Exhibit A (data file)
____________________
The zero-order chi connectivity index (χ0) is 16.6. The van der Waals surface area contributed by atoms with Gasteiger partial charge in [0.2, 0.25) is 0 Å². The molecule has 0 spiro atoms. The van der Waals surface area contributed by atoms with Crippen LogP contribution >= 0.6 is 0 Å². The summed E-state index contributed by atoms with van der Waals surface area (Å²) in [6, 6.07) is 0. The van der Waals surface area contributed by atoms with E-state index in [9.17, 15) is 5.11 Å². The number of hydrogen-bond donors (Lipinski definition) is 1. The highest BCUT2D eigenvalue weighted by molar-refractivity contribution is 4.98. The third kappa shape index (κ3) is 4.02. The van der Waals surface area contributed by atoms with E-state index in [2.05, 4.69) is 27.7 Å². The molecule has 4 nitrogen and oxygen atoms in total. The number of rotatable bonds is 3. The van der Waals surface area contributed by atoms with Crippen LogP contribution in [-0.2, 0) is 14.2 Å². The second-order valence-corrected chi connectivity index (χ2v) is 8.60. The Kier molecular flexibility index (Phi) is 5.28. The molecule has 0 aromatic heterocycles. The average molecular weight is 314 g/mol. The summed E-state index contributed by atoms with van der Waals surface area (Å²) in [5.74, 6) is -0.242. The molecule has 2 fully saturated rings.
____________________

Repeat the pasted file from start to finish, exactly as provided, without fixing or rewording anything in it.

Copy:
The zero-order chi connectivity index (χ0) is 16.6. The van der Waals surface area contributed by atoms with Gasteiger partial charge in [0.2, 0.25) is 0 Å². The molecule has 0 spiro atoms. The van der Waals surface area contributed by atoms with Crippen LogP contribution >= 0.6 is 0 Å². The summed E-state index contributed by atoms with van der Waals surface area (Å²) in [6, 6.07) is 0. The van der Waals surface area contributed by atoms with E-state index in [9.17, 15) is 5.11 Å². The number of hydrogen-bond donors (Lipinski definition) is 1. The highest BCUT2D eigenvalue weighted by molar-refractivity contribution is 4.98. The third kappa shape index (κ3) is 4.02. The van der Waals surface area contributed by atoms with E-state index in [2.05, 4.69) is 27.7 Å². The molecule has 4 nitrogen and oxygen atoms in total. The number of rotatable bonds is 3. The van der Waals surface area contributed by atoms with Crippen LogP contribution in [-0.2, 0) is 14.2 Å². The second-order valence-corrected chi connectivity index (χ2v) is 8.60. The Kier molecular flexibility index (Phi) is 5.28. The molecule has 0 aromatic heterocycles. The average molecular weight is 314 g/mol. The summed E-state index contributed by atoms with van der Waals surface area (Å²) in [5.74, 6) is -0.242. The molecule has 2 fully saturated rings.